Edie: The BRWC Review

Sheila-Hancock-in-Edie

After the loss of her husband, 83 year old Edie rediscovers a postcard which awakens memories of a life half lived. Packing her old camping gear, she leaves the doldrums of her life behind and sets her sights on conquering Mount Suilven in Scotland.

At its heart, Edie sits amidst a sub-genre of feature films whose core audience is close to the age range of the protagonist. Whether it’s Peter O’Toole in Venus (2006) or Dame Maggie Smith in The Lady in the Van (2015), there is an emphasis on a prominent elderly character persevering through their Winter years while forming unlikely companionships with a generation they had previously been alien to. The obvious reversal of this trope is the excellent Harold and Maude (1971) where Ruth Gordon’s spritely and fun-loving septuagenarian (Maude) who manages to change the heart of the death obsessed Harold, played by Bud Cort. But I digress.

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The key strength of Edie stems from the wonderful performances from Sheila Hancock and Kevin Guthrie. Their characters are written with dimensionality and while their arc may be clichéd, the chemistry between them makes the journey a rewarding one. Edie’s journey from the guilt and regrets of her past into the re-ignition of her near-forgotten dreams is one of colour. When we meet Edie, her world is drab, muted and predominantly filled with greys and browns. As her reticence fades we get a wonderful montage of Edie trying on a cascade of bold coloured outdoor wear. It’s a simple visual cue but one that highlights the evolution of her character.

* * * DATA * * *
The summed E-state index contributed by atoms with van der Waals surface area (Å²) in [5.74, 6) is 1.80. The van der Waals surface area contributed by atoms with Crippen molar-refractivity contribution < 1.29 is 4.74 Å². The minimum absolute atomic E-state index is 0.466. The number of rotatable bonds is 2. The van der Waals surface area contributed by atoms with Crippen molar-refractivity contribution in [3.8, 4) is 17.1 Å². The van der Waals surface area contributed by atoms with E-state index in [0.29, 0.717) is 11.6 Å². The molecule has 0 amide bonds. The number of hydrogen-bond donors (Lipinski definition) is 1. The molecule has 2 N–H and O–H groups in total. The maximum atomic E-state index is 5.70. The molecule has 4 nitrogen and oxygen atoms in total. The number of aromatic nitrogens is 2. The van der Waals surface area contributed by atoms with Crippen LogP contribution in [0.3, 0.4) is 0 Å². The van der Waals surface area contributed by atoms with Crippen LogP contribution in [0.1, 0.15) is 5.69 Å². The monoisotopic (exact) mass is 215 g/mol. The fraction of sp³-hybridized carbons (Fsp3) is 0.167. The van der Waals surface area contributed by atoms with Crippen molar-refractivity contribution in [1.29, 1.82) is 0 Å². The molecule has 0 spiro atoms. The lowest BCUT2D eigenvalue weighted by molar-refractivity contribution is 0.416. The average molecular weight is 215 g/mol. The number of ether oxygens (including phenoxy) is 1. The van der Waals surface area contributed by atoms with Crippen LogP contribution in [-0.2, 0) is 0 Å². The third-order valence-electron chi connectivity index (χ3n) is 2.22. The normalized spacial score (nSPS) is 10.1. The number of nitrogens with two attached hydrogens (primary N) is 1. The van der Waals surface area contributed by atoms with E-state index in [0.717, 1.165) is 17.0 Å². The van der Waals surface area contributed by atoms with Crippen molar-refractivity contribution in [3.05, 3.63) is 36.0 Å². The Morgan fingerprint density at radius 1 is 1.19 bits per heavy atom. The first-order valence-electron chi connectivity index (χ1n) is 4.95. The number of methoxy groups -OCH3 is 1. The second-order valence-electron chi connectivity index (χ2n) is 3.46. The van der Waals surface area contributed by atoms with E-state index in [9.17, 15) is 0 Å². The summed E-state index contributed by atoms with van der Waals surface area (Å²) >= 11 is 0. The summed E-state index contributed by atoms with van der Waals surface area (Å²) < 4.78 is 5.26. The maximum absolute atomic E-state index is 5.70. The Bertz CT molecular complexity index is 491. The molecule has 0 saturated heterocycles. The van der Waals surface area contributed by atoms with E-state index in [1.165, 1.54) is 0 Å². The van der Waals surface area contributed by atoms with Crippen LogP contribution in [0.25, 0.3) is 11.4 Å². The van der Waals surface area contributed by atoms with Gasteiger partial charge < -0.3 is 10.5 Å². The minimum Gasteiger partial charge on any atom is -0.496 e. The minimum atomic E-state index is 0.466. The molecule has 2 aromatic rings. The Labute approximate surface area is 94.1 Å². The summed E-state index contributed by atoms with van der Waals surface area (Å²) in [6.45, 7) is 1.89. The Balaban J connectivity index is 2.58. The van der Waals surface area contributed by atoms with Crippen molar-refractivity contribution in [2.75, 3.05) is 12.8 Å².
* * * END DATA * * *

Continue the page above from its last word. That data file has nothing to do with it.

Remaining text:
August Jakobsson’s cinematography will do wonders for the Scottish tourist board as the camera sweeps across the gorgeous landscapes, giving a sense of the vastness of scale that Edie plans to traverse. In addition to this, the sound design evokes the character of the environment, the sound emphasising the emotion, the memory and the seemingly insurmountable challenge faced by the protagonist.

Edie is a touch more than octogenarian wish fulfilment. The emotional journey of the character is engaging without ever seeming too overwrought and despite a secondary plot element that goes boldly nowhere, proves to be a worthwhile adventure.

Edie is released in the UK, May 25th.



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Regular type person by day, film vigilante by night. Spent years as a 35mm projectionist (he got taller) and now he gets to watch and wax lyrical about all manner of motion pictures. Daryl has got a soft spot for naff Horror and he’d consider Anime to be his kryptonite. Co-host of Sudden Double Deep: The Triple Bill Title Podcast, you’ll often find him lurking at The Prince Charles Cinema.

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